Sa'ar slams kollel stipend bill, calls for haredi dialogue

Education minister announces tighter supervision of core curriculum in state-funded schools.

November 10, 2010 20:17
2 minute read.
European Council of Jewish Communities

Gideon Sa'ar at ECJC in Berlin 311. (photo credit: Ben Hartman)

Education Minister Gideon Sa’ar slammed the proposal to legislate funding for kollel students on Wednesday, while calling for a comprehensive dialogue with the haredi sector.

“The [kollel stipend bill] is a bad proposal; it perpetuates poverty and diminishes the value of labor,” he said during the Sderot Conference for Society.

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“Do we believe in these values? They are Jewish values, ones Maimonides wrote about,” he noted.

The minister stressed that he would object to the proposed bill, penned by MK Moshe Gafni (United Torah Judaism), but spoke of the need to reach understandings with the haredim through “comprehensive dialogue, including a variety of topics pertaining to the haredi sector.”

“It is more important to see the general context,” said Sa’ar, who is from the Likud Party.

“We must stop operating by the ‘salami method’ – slice by slice – as regards legislation and decisions affecting different sectors. Otherwise Israel’s future will continue to be compromised.”

In the same vein, Sa’ar reiterated on Tuesday that his ministry would cut funding from haredi schools that do not teach core curriculum subjects.

He noted that tenders had been issued to increase the number of supervisors enforcing that decree, a step which should, he said, fix the “destructive processes” shared by all past governments.

“The state is responsible for overseeing the execution of the minimum due, as defined by the state,” he said at the opening of the international Van Leer Education Conference on Teachers and Teaching Policies.

“I respect the uniqueness of different sectors in Israeli society,” he said of the haredim.

“There are different beliefs and it is not my intention, nor my will, to change that.”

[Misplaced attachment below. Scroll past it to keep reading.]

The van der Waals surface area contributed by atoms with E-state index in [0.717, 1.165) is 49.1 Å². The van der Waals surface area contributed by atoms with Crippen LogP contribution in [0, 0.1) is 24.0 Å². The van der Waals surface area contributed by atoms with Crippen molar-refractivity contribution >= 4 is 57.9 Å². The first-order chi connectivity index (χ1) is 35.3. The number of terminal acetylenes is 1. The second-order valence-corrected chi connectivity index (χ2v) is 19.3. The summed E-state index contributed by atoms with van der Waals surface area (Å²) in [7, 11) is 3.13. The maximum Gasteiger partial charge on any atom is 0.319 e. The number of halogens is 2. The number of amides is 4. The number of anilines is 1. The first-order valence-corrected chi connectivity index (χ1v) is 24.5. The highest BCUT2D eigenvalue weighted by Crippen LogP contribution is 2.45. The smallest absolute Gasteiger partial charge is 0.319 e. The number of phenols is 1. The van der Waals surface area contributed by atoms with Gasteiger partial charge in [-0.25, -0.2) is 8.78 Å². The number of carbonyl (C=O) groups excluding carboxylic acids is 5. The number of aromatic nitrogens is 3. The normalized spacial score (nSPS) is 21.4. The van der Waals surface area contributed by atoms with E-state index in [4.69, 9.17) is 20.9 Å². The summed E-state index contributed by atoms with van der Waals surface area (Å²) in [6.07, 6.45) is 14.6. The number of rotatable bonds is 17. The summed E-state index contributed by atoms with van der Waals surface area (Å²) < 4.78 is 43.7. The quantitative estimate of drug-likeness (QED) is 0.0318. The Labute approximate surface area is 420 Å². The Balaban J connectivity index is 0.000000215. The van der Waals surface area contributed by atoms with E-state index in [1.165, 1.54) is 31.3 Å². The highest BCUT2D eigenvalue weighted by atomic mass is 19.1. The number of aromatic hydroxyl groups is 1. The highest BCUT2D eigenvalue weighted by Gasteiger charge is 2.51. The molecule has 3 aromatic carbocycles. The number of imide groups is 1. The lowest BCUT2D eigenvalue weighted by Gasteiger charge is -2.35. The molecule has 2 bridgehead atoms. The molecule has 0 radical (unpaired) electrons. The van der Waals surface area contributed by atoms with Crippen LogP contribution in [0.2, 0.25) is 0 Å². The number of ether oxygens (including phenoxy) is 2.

But, the minister continued, “I won’t keep my eyes shut and thus facilitate the same destructive processes that all previous governments have taken part in; processes that encourage the breaking up of our society into tribes which have less and less in common. We must act to promote a society which, at its core, ensures shared values, joint responsibility and solidarity.

“This [conviction] formed the basis of my decision, one based on legal opinion, to correlate the extent of [core curriculum studies] in schools with the funding they receive from the state,” Sa’ar said.

“It was also the basis of my decision to add supervisors, ensuring that supervision becomes more than just a slogan.

Everyone must take the Meitzav exams,” used to measure growth and efficiency in the country’s schools, Sa’ar said. “It’s obligatory under the law.”

Sa’ar used the opportunity to address young people “who want to contribute to Israel’s society and its future,” and called on them to join the ranks of its teachers.

“With all the huge difficulties the profession entails, nothing has the capacity of teaching to shape a generation and influence the future of our children, and the entire society. We must continue cultivating the profession in all its aspects, from the school environment and adapting the various infrastructures, to discipline problems – and, of course, increasing teachers’ income,” he declared.

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